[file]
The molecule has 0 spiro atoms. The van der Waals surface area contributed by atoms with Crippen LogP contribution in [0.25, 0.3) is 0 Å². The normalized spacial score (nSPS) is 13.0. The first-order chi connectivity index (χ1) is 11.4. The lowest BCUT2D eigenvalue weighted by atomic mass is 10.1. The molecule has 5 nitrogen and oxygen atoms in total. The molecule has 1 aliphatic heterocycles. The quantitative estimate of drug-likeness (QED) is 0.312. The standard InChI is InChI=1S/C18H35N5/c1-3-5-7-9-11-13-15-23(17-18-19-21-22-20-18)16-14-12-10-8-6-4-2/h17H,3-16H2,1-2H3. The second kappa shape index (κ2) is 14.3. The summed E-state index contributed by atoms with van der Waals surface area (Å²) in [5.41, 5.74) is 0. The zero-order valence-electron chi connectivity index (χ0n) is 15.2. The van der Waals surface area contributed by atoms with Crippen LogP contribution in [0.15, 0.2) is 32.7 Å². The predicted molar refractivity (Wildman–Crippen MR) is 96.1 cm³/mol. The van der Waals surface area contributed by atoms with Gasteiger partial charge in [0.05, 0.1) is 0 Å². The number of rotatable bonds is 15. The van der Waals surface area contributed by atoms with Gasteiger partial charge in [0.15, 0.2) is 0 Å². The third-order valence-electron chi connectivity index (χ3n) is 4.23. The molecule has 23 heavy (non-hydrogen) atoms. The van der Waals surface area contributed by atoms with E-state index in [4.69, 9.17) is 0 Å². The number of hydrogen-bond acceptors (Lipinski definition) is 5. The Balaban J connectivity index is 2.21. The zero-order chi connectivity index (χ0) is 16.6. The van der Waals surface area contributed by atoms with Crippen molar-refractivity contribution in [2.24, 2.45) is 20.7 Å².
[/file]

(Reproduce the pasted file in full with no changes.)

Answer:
The molecule has 0 spiro atoms. The van der Waals surface area contributed by atoms with Crippen LogP contribution in [0.25, 0.3) is 0 Å². The normalized spacial score (nSPS) is 13.0. The first-order chi connectivity index (χ1) is 11.4. The lowest BCUT2D eigenvalue weighted by atomic mass is 10.1. The molecule has 5 nitrogen and oxygen atoms in total. The molecule has 1 aliphatic heterocycles. The quantitative estimate of drug-likeness (QED) is 0.312. The standard InChI is InChI=1S/C18H35N5/c1-3-5-7-9-11-13-15-23(17-18-19-21-22-20-18)16-14-12-10-8-6-4-2/h17H,3-16H2,1-2H3. The second kappa shape index (κ2) is 14.3. The summed E-state index contributed by atoms with van der Waals surface area (Å²) in [5.41, 5.74) is 0. The zero-order valence-electron chi connectivity index (χ0n) is 15.2. The van der Waals surface area contributed by atoms with Crippen LogP contribution in [0.15, 0.2) is 32.7 Å². The predicted molar refractivity (Wildman–Crippen MR) is 96.1 cm³/mol. The van der Waals surface area contributed by atoms with Gasteiger partial charge in [0.05, 0.1) is 0 Å². The number of rotatable bonds is 15. The van der Waals surface area contributed by atoms with Gasteiger partial charge in [0.15, 0.2) is 0 Å². The third-order valence-electron chi connectivity index (χ3n) is 4.23. The molecule has 23 heavy (non-hydrogen) atoms. The van der Waals surface area contributed by atoms with E-state index in [4.69, 9.17) is 0 Å². The number of hydrogen-bond acceptors (Lipinski definition) is 5. The Balaban J connectivity index is 2.21. The zero-order chi connectivity index (χ0) is 16.6. The van der Waals surface area contributed by atoms with Crippen molar-refractivity contribution in [2.24, 2.45) is 20.7 Å².